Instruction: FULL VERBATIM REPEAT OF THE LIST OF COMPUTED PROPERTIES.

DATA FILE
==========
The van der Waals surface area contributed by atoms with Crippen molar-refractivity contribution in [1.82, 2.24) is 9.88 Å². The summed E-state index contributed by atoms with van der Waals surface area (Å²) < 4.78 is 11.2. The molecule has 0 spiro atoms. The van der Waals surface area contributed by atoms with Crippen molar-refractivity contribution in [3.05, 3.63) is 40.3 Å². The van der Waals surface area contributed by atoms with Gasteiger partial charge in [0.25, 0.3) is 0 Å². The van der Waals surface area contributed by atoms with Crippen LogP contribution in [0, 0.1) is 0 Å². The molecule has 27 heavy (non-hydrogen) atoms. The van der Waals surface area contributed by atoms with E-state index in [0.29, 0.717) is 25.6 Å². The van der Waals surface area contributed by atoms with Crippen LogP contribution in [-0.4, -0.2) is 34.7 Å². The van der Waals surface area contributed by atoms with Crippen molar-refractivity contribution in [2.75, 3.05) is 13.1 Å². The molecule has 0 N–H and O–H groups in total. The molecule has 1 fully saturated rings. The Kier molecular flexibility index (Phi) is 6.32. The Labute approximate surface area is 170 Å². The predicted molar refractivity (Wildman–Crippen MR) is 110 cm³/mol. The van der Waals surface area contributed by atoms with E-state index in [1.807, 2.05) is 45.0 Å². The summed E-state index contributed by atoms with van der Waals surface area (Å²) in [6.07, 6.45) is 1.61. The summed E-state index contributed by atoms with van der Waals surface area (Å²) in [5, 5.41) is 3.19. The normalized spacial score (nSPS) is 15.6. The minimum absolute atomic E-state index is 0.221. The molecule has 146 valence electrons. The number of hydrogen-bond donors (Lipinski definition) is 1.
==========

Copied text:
The van der Waals surface area contributed by atoms with Crippen molar-refractivity contribution in [1.82, 2.24) is 9.88 Å². The summed E-state index contributed by atoms with van der Waals surface area (Å²) < 4.78 is 11.2. The molecule has 0 spiro atoms. The van der Waals surface area contributed by atoms with Crippen molar-refractivity contribution in [3.05, 3.63) is 40.3 Å². The van der Waals surface area contributed by atoms with Gasteiger partial charge in [0.25, 0.3) is 0 Å². The van der Waals surface area contributed by atoms with Crippen LogP contribution in [0, 0.1) is 0 Å². The molecule has 27 heavy (non-hydrogen) atoms. The van der Waals surface area contributed by atoms with E-state index in [0.29, 0.717) is 25.6 Å². The van der Waals surface area contributed by atoms with Crippen LogP contribution in [-0.4, -0.2) is 34.7 Å². The van der Waals surface area contributed by atoms with Crippen molar-refractivity contribution in [2.75, 3.05) is 13.1 Å². The molecule has 0 N–H and O–H groups in total. The molecule has 1 fully saturated rings. The Kier molecular flexibility index (Phi) is 6.32. The Labute approximate surface area is 170 Å². The predicted molar refractivity (Wildman–Crippen MR) is 110 cm³/mol. The van der Waals surface area contributed by atoms with E-state index in [1.807, 2.05) is 45.0 Å². The summed E-state index contributed by atoms with van der Waals surface area (Å²) in [6.07, 6.45) is 1.61. The summed E-state index contributed by atoms with van der Waals surface area (Å²) in [5, 5.41) is 3.19. The normalized spacial score (nSPS) is 15.6. The minimum absolute atomic E-state index is 0.221. The molecule has 146 valence electrons. The number of hydrogen-bond donors (Lipinski definition) is 1.